Swimming in Santa Anna (Alaska!)

(August 8th, 2017)

We motored along for a couple hours to Santa Anna Inlet, found our way deep inside and anchored near a little creek outflow with a rusted old machine on shore.  Suddenly over the radio Zephyr asked if anyone had noticed the water temperature…  73.4F!!  What?   Soon after that Morgan and Ellie had their swimsuits on and were in the water, jumping in, climbing out, over and over until they eventually asked for a warm shower.  Joe from Zephyr also swam around his boat, and Steve from Corvidae dove under his to check on things.  It seemed that there was a layer of fresh water, up to 10 feet deep, on the surface, even keeping the jelly fish down below that layer.

We finished up the evening with nice dinner and a quiet evening.  The next day we relaxed in the bay, soaking up the sun, writing, cleaning, and planning for the next few days. I’d also heard Eric on s/v Foxy discussing their battery/genset/alternator issues over the radio again, and decided enough was enough.  I was determined to fix SOMETHING, but I didn’t know what.   So I grabbed my FLIR IR Camera, Fluke clamp multimeter, a VHF radio, some frozen halibut (since Jane was back on Foxy and really wanted some halibut) and took the dinghy over there to offer some help.

Eric and I analyzed the systems for a few hours, primarily focused on two things:  First, making sure that all of the large ground and positive cables had solid connections, and were corrosion free.  We traced wires, discovering more about how the boats power wires were actually configured.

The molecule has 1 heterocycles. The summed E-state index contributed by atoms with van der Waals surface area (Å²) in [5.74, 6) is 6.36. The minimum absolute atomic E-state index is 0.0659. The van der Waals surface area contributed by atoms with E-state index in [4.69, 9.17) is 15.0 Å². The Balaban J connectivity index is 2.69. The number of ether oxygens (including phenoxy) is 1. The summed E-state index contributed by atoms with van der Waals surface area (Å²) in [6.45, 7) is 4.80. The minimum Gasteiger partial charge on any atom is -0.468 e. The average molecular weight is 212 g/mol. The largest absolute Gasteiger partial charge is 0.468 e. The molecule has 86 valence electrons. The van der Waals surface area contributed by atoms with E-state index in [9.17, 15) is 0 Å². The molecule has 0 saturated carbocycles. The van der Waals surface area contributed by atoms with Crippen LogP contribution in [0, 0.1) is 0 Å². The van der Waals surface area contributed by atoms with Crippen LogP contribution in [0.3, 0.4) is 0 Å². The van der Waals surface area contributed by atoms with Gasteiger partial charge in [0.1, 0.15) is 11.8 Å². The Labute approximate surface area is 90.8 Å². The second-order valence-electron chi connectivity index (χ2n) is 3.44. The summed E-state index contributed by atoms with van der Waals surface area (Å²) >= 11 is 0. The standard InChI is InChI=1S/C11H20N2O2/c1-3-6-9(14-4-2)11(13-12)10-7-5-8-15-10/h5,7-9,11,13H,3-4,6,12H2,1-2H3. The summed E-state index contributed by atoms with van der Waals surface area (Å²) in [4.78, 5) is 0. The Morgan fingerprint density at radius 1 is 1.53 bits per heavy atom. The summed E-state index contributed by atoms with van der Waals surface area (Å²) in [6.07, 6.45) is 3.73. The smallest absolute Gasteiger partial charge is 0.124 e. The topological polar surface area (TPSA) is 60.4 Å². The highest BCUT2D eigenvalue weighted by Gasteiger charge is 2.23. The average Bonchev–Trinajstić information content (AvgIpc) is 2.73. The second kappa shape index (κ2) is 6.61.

Lastly, we tackled the non-functional regulator (the device that controls the alternator on the engine).  Eric knew that the alternator was putting out power, charging the batteries, but the regulator was not working, it didn’t even power up when the engine was running.

After discussing the history of changes Eric knew of, along with the attempts by two professionals to get the regulator properly configured (both of whom eventually punted) we ran through some tests, fixed a couple wiring issues and bam! Regulator online!  By this time it was hot, we were both tired of working on it, and the regulator was now working, so it was time for me to get back to my family to see what they were doing on the boat.   When I got back, I found that Devon and the girls had prepared and cooked the dogfish we had caught for dinner, which turned out to be quite delicious. 

I put the prawn trap out in a deep hole for the night, hoping for our first big prawn catch ever.

Some of the boats started discussing an early crossing of Dixon Entrance to avoid a low pressure system making it’s way near in a few days.   With no cellular and barely any weather radio reception, I used our Iridium Pilot satellite internet to download 10 days of weather gribs to share with Ruby Slippers and Glendora for passage planning, delivering the grib files to the boats on USB sticks.  Checking to see if Corvidae also wanted the weather files, I stopped there to find three crews playing games, I chatted with them for a few minutes over (liquor) and then moved on to Glendora, and finally Ruby.  On Ruby Slippers they had just about finished making halibut tacos, so of course I was obliged to stay and help them eat a couple while Jim reviewed the weather data.  I borrowed a lifevest from Ruby to go back to the boat around 10, in the calm moonlight, which was super nice!

The next morning the girls pulled the prawn trap to find TWO spot prawns.  So our big catch wasn’t so big, but we did get some prawns finally.  Then it was time to pull anchor and make our way to Meyers Chuck.   We fished on the way and caught two coho at the same time, and then decided to quite while we were ahead and motor on.   We anchored in Meyers Chuck and watched the sun go down, ready to explore a bit in the morning.


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